Chris Ashton is set to miss the entire Six Nations after a ludicrous 10-week suspension was handed down to him following a ‘gouging incident’ with Ulster centre Luke Marshall in the Champions Cup.
Referring to the incident on social media, former England winger Tom May correctly pointed out that the Saracens winger was not even looking at Marshall, and therefore there cannot have been any intent.
May went on to suggest that it should have been a two week ban, but this is no solution either. Either Ashton has committed a grievous act of foul play and should be handed a David Attoub-style 70-week ban, or the authorities must recognize that is was an unfortunate mistake and allow the player to continue with no penalty.
The former rugby league star was recalled to the England squad last week by new head coach Eddie Jones after an 18-month absence and it will come as a hammer blow to both player and country if he is denied a chance he has earned with some his potent form this term.
There is still hope for the 28-year old (and for the authorities to come to their senses) as Saracens’ lawyers will probably appeal the decision.
Gatland remains loyal to World Cup warriors
With young scrum-half Aled Davies the only uncapped player in Wales’ 37-man squad, Warren Gatland seems content with how his men faired in the World Cup.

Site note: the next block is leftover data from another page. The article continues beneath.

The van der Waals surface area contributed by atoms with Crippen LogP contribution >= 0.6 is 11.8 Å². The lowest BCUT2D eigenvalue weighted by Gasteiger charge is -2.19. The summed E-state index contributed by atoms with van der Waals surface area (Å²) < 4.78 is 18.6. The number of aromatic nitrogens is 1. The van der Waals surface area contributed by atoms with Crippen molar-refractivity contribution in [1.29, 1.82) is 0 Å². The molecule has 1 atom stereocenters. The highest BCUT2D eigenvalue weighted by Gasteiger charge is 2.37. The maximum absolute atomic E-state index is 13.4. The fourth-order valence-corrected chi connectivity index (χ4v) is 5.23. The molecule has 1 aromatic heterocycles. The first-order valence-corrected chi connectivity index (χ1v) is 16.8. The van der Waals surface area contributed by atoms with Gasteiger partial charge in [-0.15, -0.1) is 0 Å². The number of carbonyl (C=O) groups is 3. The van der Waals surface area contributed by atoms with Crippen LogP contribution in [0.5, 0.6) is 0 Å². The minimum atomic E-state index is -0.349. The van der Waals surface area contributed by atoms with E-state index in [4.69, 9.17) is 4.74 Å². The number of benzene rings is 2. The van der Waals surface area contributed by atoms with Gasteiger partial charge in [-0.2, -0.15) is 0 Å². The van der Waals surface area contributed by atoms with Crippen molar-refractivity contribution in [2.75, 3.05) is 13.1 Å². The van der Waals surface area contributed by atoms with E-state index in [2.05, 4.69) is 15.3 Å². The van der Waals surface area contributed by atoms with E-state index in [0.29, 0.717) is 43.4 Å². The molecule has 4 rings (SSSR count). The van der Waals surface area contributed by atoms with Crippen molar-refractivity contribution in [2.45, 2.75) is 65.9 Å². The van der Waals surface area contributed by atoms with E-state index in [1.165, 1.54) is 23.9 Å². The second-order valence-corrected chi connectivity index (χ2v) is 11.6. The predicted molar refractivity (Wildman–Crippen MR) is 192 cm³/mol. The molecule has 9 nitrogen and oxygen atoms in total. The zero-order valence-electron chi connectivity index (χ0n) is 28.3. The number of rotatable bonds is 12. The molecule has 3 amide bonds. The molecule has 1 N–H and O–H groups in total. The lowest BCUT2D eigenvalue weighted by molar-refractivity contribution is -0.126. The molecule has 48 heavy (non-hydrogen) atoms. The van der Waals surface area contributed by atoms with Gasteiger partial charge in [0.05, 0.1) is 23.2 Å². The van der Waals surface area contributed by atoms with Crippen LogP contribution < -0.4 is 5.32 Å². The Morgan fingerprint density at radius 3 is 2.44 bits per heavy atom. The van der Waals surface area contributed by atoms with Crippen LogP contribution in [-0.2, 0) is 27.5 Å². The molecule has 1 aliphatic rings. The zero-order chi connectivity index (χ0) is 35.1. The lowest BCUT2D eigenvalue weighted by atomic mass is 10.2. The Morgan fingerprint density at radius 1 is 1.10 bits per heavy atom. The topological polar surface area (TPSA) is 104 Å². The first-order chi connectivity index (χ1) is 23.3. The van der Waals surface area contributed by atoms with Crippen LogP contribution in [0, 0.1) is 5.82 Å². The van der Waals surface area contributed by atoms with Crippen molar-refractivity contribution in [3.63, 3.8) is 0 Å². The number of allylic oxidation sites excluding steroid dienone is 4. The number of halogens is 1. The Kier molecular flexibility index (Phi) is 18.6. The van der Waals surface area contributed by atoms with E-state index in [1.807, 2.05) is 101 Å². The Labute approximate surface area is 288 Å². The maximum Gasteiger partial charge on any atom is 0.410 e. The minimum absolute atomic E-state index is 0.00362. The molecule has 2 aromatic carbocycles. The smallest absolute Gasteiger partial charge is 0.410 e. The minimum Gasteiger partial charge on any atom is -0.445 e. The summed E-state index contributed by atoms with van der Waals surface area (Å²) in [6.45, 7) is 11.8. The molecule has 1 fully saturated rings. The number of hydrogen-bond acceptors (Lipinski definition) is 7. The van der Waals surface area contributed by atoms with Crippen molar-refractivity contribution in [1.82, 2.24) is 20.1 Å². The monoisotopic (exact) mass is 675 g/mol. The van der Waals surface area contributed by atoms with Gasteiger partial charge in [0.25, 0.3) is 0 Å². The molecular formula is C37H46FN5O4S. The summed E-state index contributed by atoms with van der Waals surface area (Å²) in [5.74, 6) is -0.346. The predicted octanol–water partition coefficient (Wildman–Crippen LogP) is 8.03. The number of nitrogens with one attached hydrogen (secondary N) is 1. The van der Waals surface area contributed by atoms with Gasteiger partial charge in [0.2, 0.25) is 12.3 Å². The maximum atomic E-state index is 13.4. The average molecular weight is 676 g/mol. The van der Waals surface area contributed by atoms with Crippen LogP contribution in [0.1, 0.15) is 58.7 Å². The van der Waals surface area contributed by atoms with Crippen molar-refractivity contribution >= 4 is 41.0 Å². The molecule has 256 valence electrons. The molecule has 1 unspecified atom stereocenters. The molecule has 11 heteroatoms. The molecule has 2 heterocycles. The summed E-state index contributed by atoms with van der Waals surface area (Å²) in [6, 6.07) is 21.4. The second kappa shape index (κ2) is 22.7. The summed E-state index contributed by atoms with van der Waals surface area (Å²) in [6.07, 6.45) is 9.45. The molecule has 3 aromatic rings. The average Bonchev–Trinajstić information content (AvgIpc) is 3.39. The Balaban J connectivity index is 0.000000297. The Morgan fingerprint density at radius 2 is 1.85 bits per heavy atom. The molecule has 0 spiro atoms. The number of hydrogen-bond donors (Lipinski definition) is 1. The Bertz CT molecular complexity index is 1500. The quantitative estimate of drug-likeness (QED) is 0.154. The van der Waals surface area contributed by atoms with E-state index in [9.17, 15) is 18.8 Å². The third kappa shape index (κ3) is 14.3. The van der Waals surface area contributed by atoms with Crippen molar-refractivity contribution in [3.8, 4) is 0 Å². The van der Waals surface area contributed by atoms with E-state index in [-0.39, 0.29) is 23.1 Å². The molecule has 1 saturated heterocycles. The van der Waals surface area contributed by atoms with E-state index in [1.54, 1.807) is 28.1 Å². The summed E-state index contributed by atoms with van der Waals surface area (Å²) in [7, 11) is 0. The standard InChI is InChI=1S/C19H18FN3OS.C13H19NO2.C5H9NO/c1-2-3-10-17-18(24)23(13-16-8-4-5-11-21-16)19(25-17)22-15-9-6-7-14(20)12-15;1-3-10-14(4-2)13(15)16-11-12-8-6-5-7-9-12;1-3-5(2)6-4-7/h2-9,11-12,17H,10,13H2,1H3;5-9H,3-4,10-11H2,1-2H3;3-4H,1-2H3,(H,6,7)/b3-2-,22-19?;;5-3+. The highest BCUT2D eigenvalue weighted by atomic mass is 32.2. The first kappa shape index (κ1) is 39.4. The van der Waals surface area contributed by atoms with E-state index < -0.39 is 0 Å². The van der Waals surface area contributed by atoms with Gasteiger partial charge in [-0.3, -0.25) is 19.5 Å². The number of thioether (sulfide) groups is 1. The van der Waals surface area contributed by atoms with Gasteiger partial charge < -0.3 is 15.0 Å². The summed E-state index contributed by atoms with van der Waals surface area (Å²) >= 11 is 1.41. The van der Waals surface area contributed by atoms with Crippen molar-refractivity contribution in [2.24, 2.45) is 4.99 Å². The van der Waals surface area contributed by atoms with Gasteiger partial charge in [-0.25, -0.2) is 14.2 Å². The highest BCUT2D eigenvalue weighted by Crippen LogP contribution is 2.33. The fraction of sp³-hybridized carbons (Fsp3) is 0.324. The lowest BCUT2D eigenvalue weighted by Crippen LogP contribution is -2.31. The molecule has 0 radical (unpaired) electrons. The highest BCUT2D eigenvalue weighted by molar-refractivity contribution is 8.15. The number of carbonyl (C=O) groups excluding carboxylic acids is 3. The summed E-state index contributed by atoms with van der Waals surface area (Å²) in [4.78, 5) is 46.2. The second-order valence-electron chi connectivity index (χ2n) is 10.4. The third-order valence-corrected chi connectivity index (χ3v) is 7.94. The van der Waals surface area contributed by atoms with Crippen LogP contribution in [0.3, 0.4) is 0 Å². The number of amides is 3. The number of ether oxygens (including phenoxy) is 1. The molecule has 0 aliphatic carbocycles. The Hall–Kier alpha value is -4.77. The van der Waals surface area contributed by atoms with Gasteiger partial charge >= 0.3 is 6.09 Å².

The only surprise selections came with the inclusion of Rhys Priestland and Alex Cuthbert. Out-of-form playmaker Priestland has been restricted to a handful of appearances for Bath this season, while Cuthbert was one of the few Welsh players who diminished his reputation at England 2015.
Some fans have taken particular exception to the selection of Priestland as it makes a mockery of Gatland’s policy of favouring home-based players.
It’s not like the Kiwi doesn’t have any other options either. Dan Evans, Rhys Patchell and Eli Walker have all been outstanding in the Guiness Pro12 this season and must be wondering what else they can do to break into Gatland’s circle of trust.
Oh, and for those not familiar with the outlandish methods of Gatland, don’t pay a blind bit of notice to his claims this week that Ireland are odds-on for the title. Wales perform best when they are underdogs but as World Cup quarter-finalists, the men in red must start this tournament as favourites.
Toulon waiting to have European crown knocked off their head
Drew Mitchell’s extra time try to deny Wasps an unlikely win may have excited the Toulon crowd, but it serves only to paper over the ever increasing cracks on the Côte d’Azur.
After the departure of first Jonny Wilkinson and then 2015 heroes Carl Heyman, Ali Williams and Bakkies Botha, it would appear that Les Toulonnais have failed to replace the leadership required to guide their endless list of talent to a fourth-consecutive European title.
This season’s recruitment policy should have made alarm bells ring to the Toulon faithful. After failing to secure the services of now Racing fly-half Dan Carter, Mourad Boudjellal moved to secure Quade Cooper and Ma’a Nonu instead.